The Senior Managers and Certification Regime (SMCR), first launched by the Financial Conduct Authority (FCA) and the Prudential Regulation Authority (PRA) in March 2016 for the banking sector, will complete its rollout to the remaining 47,000 FCA solo-regulated firms on 9 December 2019.
The SMCR requires all staff at all levels to be trained. Firms that are new to the regime must implement effective training by the 9 December deadline and all impacted firms must have training programs to demonstrate ongoing compliance.
LEO GRC (formerly Eukleia) has worked extensively with a wide range of firms to provide both ‘ready to go’ and custom SMCR training solutions. We have seen the training challenges firms face under the SMCR and have developed a range of tried and tested solutions to meet those challenges.
This guide includes links to useful resources that we have developed and published in relation to the SMCR and covers:
- What are the main aims of SMCR?
- SMCR timeline and key dates
- SMCR: What we’ve learned so far
- Applying the SMCR to different roles
- SMCR: Why a blended learning approach works
- SMCR: Exploring the grey areas
What Are the Main Aims of the SMCR?
When the final SMCR rules for the banking sector were unveiled, Martin Wheatley, the former chief executive of the FCA, said they would “embed personal accountability into the culture” of banks. He also described their potential for “improving standards across the industry”, and said they would emphasize the importance of effective decisions, good behavior and a sustainable culture of responsible behavior.
The SMCR replaced the long-established Approved Persons Regime (APR), designed to address many of the criticisms leveled at its predecessor. Requiring an entirely new mindset, the ability to communicate this integral change to everyone within an organization has been seen as crucial, along with offering tailored training with messaging relevant to individual job roles.
SMCR Key Dates
March 2016 - First applied to banking sector
December 2018 - Extended to the insurance sector
December 2019 - Final rollout to FCA solo-regulated firms
SMCR: What We’ve Learned So Far
As we approach the final rollout, most firms will have their training and implementation plans well underway. The FCA ‘stocktake’ report, released in August 2019, is a useful guide to the FCA’s expectations. The feedback was broadly positive, but highlighted five areas where shortfalls were observed:
- Conduct Rules training
- Measurement and evidence of culture change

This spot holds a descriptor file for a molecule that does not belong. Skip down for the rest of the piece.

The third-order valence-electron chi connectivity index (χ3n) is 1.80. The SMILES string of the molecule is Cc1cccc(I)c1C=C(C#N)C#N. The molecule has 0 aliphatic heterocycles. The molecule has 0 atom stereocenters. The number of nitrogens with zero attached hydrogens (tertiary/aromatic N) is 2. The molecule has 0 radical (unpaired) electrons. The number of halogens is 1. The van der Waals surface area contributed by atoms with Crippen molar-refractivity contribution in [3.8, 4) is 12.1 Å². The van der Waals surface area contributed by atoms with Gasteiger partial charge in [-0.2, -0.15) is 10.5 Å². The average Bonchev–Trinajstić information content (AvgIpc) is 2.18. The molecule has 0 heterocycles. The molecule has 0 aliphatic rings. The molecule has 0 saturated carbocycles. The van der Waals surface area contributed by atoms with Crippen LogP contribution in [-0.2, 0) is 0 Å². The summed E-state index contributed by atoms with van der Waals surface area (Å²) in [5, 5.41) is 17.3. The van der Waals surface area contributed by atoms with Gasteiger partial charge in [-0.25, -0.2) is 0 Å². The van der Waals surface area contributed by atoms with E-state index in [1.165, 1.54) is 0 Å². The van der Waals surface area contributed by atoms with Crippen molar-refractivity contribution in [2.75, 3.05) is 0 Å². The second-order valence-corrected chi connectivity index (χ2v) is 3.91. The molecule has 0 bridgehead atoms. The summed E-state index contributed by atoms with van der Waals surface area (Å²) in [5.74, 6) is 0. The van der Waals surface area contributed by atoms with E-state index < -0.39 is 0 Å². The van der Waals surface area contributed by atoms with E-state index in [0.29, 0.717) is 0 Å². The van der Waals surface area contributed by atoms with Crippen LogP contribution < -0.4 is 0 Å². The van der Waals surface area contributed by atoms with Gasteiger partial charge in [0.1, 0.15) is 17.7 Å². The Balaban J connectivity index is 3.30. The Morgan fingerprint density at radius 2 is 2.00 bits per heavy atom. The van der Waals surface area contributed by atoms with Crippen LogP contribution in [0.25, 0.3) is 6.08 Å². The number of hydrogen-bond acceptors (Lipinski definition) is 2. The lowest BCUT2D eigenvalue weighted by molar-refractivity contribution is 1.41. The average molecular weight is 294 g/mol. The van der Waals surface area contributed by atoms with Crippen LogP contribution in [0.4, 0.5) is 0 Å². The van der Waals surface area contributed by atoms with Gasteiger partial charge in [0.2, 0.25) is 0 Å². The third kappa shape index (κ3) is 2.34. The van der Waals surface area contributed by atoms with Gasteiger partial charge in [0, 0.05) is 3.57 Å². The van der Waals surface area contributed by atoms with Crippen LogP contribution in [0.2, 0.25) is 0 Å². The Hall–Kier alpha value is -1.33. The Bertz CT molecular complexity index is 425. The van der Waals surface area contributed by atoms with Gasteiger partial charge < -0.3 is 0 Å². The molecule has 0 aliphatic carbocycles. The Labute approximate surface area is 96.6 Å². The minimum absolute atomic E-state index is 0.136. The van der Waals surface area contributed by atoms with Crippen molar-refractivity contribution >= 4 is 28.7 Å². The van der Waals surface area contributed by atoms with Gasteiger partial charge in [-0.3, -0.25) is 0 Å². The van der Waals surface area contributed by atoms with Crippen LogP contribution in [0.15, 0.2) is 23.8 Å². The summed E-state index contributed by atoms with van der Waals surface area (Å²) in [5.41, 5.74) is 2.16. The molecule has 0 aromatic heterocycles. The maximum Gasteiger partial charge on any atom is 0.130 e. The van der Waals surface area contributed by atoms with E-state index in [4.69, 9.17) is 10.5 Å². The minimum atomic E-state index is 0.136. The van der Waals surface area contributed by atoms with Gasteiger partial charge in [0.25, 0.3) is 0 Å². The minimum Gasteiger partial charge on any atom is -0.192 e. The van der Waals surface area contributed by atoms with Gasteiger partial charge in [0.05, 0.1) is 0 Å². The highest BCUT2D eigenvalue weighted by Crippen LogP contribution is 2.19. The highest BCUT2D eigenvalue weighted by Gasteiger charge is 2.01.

- Fit & Proper assessments
- Regulatory References
- Responsibilities Maps and understanding the ‘reasonable steps’ test
SMCR Training Challenges
A tailored approach to training is key given the different roles and responsibilities that lie within an organization. Take an in-depth look at training challenges presented by the SMCR (and discover practical advice on how to successfully manage those challenges) with our webinar.
As lessons were learned from the initial rollout in 2016, specific needs were identified to address the role of Line Managers in SMCR training. This was one of the areas called out in the FCA stocktake.
Insurers and asset managers have had the opportunity to learn from the experience of the banking sector.
SMCR: Why a Blended Learning Approach Works
As a specialist in providing custom learning solutions for the governance, risk and compliance sector, we've been fortunate to work with a large range of firms on their SMCR training programs since 2016.
SMCR: Exploring the Gray Areas
As we’ve journeyed through the implementation of the SMCR, it has become clear that certain areas have raised more questions – or were more open to interpretation – than others. Part of the reason for this is the lack of significant governance-related disciplinary cases that could serve as precedents.
Andrew Tyrie, Chairman of the Parliamentary Commission on Banking Standards (PCBS), stated in 2013 that “A lack of personal responsibility has been commonplace throughout the industry. Senior figures have continued to shelter behind an accountability firewall”. Could the same criticism be made under the SMCR?
Another aspect that has raised questions and caused practical problems is the scope of ‘conduct’ in the context of the Individual Conduct Rules and the annual ‘fit and proper’ assessment for Senior Managers and Certified Persons. This must be seen in the context of the evolving debate about ‘non-financial misconduct’ which has also added to this challenge.